Researchers have long thought that Ötzi, the 5000-year-old Iceman found in the Alps in 1991, died wounded and alone, perhaps the victim of a raging blizzard. But a provocative new paper tells a radically different story. The first comprehensive map of Ötzi's body and belongings suggests he was ceremoniously buried by his fellows in the warm summer months.
Saturday, March 03, 2012
I'm currently flapping around the Internets, scavenging for articles suitable for my environmental science classes. The good news is, it's quite interesting; but the bad news is, much of what's interesting is behind pay walls, like that of AAAS. We're left with interesting teasers like this:Is Agriculture Sucking Fresh Water Dry? - ScienceNOW:
Agriculture accounted for about 92% of the world's water footprint, the researchers estimate. The water needed to grow so-called cereal grains such as wheat, rice, and corn accounted for about 27% of global water consumption; meat and dairy products accounted for another 22% and 7%, respectively. "Grain is the currency by which we trade water," Postel says.
Agriculture's huge water usage offers hope that humans can reduce overall water consumption, Hoekstra says. Improving the efficiency of irrigation, for example, will allow enhanced use of surface water derived from precipitation and reduce dependence on unsustainable withdrawals of groundwater. Each cubic meter of water that's drawn from surface sources, which are generally renewable, is a cubic meter that doesn't have to be pumped from aquifers. Such underground sources of water typically aren't considered renewable at timescales relevant for humans, he notes.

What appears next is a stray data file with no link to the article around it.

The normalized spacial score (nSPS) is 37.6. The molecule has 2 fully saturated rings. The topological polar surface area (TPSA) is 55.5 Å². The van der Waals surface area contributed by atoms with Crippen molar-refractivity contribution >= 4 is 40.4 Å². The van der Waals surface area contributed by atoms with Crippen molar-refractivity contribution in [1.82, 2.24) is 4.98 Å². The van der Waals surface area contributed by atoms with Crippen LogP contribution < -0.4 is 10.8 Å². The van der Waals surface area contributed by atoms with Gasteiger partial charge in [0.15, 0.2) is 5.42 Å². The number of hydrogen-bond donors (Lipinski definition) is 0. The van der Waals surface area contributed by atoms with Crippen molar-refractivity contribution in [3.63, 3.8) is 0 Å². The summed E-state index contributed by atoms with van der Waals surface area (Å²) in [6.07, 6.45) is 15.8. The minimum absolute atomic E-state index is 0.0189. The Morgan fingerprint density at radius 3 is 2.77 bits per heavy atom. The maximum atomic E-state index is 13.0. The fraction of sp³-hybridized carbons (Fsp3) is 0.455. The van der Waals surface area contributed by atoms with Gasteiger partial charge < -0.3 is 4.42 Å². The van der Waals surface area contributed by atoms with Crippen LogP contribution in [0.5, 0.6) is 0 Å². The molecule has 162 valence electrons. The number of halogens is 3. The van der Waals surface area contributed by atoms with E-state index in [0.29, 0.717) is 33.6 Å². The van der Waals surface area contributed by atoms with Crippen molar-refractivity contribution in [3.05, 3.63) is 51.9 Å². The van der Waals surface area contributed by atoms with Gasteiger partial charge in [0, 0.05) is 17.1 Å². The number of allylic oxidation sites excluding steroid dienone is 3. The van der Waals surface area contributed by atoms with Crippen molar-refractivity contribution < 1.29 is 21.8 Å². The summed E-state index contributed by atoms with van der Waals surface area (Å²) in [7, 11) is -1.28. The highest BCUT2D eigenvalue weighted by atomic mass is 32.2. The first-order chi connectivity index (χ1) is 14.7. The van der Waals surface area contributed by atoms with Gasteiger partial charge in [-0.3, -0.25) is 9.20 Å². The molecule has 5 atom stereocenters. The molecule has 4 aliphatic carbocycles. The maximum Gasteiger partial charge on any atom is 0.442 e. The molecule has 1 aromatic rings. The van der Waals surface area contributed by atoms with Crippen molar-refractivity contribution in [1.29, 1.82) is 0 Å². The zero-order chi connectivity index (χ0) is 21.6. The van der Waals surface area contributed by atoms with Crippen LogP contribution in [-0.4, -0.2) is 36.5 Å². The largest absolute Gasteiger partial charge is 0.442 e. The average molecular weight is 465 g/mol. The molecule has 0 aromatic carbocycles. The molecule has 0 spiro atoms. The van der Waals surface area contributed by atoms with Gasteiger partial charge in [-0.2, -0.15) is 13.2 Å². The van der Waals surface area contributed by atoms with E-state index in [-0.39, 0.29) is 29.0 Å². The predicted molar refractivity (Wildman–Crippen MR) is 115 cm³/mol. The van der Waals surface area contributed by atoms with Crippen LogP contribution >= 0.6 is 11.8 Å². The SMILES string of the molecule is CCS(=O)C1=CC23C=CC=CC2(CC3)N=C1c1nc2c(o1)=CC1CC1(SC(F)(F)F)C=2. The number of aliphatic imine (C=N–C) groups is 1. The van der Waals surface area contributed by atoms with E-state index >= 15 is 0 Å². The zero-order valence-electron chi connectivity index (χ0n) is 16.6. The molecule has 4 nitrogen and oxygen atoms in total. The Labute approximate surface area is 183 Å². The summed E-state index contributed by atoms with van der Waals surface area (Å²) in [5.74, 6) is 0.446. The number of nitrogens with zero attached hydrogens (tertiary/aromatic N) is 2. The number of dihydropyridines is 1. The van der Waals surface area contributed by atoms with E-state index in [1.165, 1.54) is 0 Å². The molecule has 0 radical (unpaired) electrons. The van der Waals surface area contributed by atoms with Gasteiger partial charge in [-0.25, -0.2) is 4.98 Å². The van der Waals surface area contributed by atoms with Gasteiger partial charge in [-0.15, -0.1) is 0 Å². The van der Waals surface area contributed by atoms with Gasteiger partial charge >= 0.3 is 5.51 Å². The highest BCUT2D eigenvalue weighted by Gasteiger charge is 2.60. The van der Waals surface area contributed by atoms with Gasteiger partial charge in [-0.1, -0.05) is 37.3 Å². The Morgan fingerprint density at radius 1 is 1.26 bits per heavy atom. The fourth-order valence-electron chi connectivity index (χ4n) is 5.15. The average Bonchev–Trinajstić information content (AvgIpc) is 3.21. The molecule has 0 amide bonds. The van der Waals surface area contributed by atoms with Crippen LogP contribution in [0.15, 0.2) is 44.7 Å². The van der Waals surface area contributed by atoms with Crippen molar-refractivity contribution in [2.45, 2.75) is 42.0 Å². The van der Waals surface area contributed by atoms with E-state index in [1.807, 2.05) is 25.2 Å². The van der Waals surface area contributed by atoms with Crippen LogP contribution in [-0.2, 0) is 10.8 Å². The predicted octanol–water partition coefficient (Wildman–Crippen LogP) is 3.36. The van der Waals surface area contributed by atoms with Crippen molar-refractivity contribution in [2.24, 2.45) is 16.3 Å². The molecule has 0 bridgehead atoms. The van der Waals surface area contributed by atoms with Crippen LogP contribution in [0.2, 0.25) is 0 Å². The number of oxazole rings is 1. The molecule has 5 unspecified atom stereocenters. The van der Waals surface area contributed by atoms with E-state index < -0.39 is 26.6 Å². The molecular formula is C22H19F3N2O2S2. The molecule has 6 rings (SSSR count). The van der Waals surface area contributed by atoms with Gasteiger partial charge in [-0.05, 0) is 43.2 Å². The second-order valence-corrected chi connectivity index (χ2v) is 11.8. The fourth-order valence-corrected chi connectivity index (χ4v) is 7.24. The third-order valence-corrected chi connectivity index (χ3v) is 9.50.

Friday, March 02, 2012
My computational hours are still taken up with preparations for the classes I'm teaching, but Sherry Chandler has posted a miscellany of wonderful links, which should be visited immediately. Her book, Weaving a New Eden, is also wonderful, and should also be read (or in my case) re-read immediately.
In the long run, men hit only what they aim at. Therefore, though they should fail immediately, they should aim for each other, in a profoundly epic game of Walden Paintball. Teams of self-reliant individuals will take cover behind shelving rocks, pines, and majestic beaver dams, to gain Shelter from the withering and varicolored fire of the opposing team. No longer in civilized country, masses of marker-toting men will lead their enemies to be pelted into quiet desperation, until they call resignation.
Thursday, March 01, 2012
'via Blog this'